The race for Orange County Clerk is generally a routine affair, but it is a bit different this time around, as the state’s Green Light Law has become a campaign issue.
After undocumented immigrants were legally permitted to drive under the law in late 2019, staff at the clerk’s office set up two systems for driver’s license applicants: One for undocumented applicants and one for legal residents.
To handle the sudden spike in new applicants, the staff went to a ticket system for people who are not documented to ensure not too many showed up expecting to have applications processed.
What You Need To Know
- Handling of license applications by undocumented immigrants has become a campaign issue in the Orange County clerk’s race
- Republican Kelly Eskew said the staff is diverse and equipped to serve the county’s growing immigrant population
- Democrat Anthony Grice said that if elected, he may change policies, but would keep the staff
That led to some undocumented applicants arriving at the Goshen Department of Motor Vehicle (DMV) office in the middle of the night to claim one of the limited spots in line for the following day.
“It was total segregation,” said Rene Mejía Jr., of the immigrant rights group Nobody Leaves Mid-Hudson. “You would get people coming in at like three in the morning or four in the morning, really exaggerated times, because they wanted to make sure they had a spot, unlike someone who was documented or did have a social, they would just come and they would go in like normal.”
After the COVID-19 pandemic shut down nearly everything, the DMV switched to an appointment-only model that does not differentiate between undocumented and documented applicants.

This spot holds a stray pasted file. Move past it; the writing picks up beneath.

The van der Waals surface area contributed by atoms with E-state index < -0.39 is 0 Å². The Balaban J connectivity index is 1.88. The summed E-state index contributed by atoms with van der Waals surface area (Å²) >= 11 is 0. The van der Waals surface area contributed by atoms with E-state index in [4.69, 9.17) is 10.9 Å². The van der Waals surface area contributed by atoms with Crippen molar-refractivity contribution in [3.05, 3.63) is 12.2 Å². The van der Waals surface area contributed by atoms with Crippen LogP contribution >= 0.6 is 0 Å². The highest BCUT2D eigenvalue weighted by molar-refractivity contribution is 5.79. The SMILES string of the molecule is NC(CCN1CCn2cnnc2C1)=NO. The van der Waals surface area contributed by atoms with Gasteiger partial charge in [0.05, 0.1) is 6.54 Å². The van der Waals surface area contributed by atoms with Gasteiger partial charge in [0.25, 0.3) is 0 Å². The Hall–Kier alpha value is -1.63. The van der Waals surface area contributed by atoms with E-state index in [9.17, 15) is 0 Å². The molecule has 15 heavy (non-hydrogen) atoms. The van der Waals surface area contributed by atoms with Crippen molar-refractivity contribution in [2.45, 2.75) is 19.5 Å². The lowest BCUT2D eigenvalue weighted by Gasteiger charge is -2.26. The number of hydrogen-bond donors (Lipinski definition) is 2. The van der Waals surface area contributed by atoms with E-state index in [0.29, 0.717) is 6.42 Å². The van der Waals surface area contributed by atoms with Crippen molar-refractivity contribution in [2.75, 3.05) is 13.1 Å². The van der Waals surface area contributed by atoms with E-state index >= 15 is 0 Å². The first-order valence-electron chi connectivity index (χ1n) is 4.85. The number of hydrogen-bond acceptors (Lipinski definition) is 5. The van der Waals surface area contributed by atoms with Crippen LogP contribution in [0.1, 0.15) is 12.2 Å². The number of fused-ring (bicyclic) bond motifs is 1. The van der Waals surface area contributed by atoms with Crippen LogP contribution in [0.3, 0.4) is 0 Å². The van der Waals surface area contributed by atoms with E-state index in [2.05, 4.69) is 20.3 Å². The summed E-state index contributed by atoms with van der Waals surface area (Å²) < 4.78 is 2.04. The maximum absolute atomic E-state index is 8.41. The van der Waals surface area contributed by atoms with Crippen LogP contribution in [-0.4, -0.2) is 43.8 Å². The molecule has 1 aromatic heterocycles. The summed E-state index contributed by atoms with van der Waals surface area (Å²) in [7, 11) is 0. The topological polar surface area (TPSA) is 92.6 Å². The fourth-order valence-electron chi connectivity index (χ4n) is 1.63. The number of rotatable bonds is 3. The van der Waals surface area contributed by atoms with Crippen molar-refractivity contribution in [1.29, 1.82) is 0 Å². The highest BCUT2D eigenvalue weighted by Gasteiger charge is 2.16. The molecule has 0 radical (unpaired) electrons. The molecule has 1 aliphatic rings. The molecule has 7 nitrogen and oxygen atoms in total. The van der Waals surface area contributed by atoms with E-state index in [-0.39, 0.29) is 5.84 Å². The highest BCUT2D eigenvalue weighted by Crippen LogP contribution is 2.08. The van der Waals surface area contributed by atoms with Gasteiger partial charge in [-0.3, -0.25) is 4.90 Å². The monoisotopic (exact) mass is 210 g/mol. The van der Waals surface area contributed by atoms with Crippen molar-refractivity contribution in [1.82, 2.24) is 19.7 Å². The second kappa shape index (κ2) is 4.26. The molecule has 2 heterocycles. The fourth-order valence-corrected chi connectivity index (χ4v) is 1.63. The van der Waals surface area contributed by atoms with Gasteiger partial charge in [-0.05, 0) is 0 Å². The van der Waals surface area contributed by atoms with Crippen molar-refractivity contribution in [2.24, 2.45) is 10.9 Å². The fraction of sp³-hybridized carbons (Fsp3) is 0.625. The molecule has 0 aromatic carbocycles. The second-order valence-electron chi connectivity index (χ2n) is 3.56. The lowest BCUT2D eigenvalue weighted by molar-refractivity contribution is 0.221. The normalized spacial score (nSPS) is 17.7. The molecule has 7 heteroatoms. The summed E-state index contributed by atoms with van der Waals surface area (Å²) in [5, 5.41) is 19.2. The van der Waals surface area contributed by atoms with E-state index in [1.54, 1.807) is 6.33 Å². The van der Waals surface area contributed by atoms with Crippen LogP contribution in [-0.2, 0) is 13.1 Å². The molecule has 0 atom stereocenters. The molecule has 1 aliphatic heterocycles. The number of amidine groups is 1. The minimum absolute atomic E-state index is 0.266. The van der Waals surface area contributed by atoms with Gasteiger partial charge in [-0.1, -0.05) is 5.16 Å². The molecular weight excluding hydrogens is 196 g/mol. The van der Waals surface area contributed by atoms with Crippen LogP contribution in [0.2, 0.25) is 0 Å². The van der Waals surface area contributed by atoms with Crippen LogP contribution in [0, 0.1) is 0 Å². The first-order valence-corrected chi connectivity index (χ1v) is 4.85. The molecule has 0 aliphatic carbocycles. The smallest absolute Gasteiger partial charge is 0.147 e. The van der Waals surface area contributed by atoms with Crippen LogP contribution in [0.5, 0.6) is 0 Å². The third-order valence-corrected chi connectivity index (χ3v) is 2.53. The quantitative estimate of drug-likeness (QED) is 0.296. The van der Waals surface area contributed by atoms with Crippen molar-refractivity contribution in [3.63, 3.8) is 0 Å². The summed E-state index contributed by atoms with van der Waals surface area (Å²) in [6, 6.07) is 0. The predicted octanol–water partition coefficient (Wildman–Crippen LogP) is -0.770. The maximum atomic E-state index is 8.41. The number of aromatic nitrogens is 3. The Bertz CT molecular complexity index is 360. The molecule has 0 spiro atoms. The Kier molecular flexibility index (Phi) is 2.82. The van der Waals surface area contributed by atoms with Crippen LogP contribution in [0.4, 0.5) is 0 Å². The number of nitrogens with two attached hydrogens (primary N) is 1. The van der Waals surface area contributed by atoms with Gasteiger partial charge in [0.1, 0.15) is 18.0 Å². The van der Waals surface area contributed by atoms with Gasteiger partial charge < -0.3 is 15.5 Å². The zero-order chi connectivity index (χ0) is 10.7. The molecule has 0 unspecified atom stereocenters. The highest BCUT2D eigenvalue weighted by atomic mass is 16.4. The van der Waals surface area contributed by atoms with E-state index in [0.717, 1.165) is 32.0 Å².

Democratic candidate for clerk Anthony Grice said that whenever the DMV begins taking walk-in candidates, the two-line application system should not be reinstituted.
“I think there might have some implicit bias,” he said during a Zoom interview Thursday, adding that he believes the setting might have discouraged some applicants. “We have law enforcement, whether they were ICE or not, law enforcement there, and then a separate line for those people to go get their driver's licenses. It absolutely should not have happened that way.”
Republican candidate Deputy Clerk Kelly Eskew told Spectrum News the DMV became overwhelmed with new Green Light license applicants, and the state left them without funding or resources to serve the applicants.
When walk-in service resumes one day, she will not bring back the two-line system, Eskew said, but last year, the staff had no other options.
“As the process went on, we had to limit it because the number of staff that we have. We didn’t want people out here waiting if they couldn’t be serviced by 5 p.m.”
Eskew said the staff is diverse and equipped to serve the county’s growing immigrant population.
Grice said that if elected, he may change policies, but would keep the staff.
Unless other candidates emerge, Eskew and Grice may likely run unopposed in June primary elections before facing each other in the November general election.